The Fresh Loaf

News & Information for Amateur Bakers and Artisan Bread Enthusiasts

Troubleshooting Whole Wheat Breads

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NewMichele's picture
NewMichele

Troubleshooting Whole Wheat Breads

I've been baking my husband's favorite raisin bread recipe for some time now. For health reasons, we do not use ANY refined white flour. I have always used Dakota Maid stone ground whole wheat flour, which is very finely milled, and it has always turned out just fine. Now, all of a sudden, the bread isn't baking all the way through. I did try a neighbor's hand milled whole wheat flour. Is my oven going out, or is it the flour? What can I do?

clazar123's picture
clazar123

HAs anything else been baking inconsistently? You may try getting an oven thermometer and turning the oven on and checking it every 10 min for an hour or so to see if it is maintaining the temp.


I don't think the flour would make that big a difference.

rockfish42's picture
rockfish42

Use an instant read thermometer to check and make sure the bread hits the right temperature. Does this dough contain oil/fats or added sweeteners? An enriched dough should be at least about 195, lean doughs need to be around 200+ in the center.

Yerffej's picture
Yerffej

Your post is a bit unclear.  Did the bread stop baking completely when you used the new hand milled flour?  If so that could most definitely affect your baking.  Other than that I would double check the temperature in your oven and use an instant read thermometer to make certain that the center of the baked loaf is at 200 degrees Fahrenheit.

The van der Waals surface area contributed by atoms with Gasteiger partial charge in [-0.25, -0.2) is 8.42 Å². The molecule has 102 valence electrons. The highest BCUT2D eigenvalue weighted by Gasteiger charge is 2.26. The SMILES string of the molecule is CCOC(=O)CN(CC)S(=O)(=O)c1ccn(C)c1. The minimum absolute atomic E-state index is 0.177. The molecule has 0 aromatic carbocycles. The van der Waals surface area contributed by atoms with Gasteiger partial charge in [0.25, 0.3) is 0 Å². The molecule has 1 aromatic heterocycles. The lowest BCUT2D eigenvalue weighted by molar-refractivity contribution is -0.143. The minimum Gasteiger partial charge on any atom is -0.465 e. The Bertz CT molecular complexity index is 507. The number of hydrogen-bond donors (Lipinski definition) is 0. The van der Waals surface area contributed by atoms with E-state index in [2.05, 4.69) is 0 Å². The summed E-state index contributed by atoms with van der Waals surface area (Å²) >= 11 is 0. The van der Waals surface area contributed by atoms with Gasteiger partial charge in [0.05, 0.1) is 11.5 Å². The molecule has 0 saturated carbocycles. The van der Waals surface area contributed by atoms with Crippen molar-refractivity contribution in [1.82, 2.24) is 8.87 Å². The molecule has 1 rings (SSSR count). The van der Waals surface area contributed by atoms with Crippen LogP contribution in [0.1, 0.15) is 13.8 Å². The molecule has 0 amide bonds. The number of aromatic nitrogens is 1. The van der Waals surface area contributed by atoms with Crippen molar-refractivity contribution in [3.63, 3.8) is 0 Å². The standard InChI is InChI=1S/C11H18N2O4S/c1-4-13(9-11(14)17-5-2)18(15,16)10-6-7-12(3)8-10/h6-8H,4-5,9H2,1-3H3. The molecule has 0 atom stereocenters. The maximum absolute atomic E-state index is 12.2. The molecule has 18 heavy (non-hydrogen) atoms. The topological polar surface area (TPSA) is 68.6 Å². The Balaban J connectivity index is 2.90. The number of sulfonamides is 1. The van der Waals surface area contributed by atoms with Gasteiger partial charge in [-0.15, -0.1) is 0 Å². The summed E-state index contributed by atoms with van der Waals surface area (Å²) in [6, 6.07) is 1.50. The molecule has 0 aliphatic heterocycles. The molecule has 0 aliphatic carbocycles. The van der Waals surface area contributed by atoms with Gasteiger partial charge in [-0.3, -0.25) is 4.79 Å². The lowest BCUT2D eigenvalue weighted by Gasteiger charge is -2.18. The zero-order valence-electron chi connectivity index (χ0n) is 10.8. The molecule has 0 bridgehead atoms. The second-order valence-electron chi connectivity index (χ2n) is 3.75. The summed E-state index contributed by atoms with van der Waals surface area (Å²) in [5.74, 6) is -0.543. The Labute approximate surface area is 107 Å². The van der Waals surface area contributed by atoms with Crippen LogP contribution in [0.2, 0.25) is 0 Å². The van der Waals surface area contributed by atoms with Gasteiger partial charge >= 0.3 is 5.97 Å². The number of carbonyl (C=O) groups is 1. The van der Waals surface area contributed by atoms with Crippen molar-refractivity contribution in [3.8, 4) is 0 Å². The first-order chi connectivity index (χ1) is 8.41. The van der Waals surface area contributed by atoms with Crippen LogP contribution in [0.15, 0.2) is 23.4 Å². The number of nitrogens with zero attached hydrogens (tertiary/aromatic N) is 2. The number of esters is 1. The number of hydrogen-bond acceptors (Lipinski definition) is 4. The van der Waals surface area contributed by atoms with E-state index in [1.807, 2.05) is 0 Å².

Jeff

NewMichele's picture
NewMichele

Thank you everyone, on the instant read thermometer. I never thought of that!

rayel's picture
rayel

Hi, another two cents.


I like the Idea of owning an instant read thrmometer, I enjoy using mine as a  doneness test. But I think an oven thermometer is a must investment. It isn't likely your oven is 25 degrees off, but then, how would you know? The thermostat can be recalibrated easily, to agree with the oven thermometer. If it is the new flour, it will be nice to know your oven temp is right on the money, and can be eliminated as the cause of the problem. Clazar123, offers a good idea, checking the oven temp. every 10 minutes for an hour. The oven thermometer is inexpensive, and comes with instructions. If your oven has a window, try to position the thermometer so it can be viewed without opening the oven door. That way your oven won't always be recycling needlessly.  Ray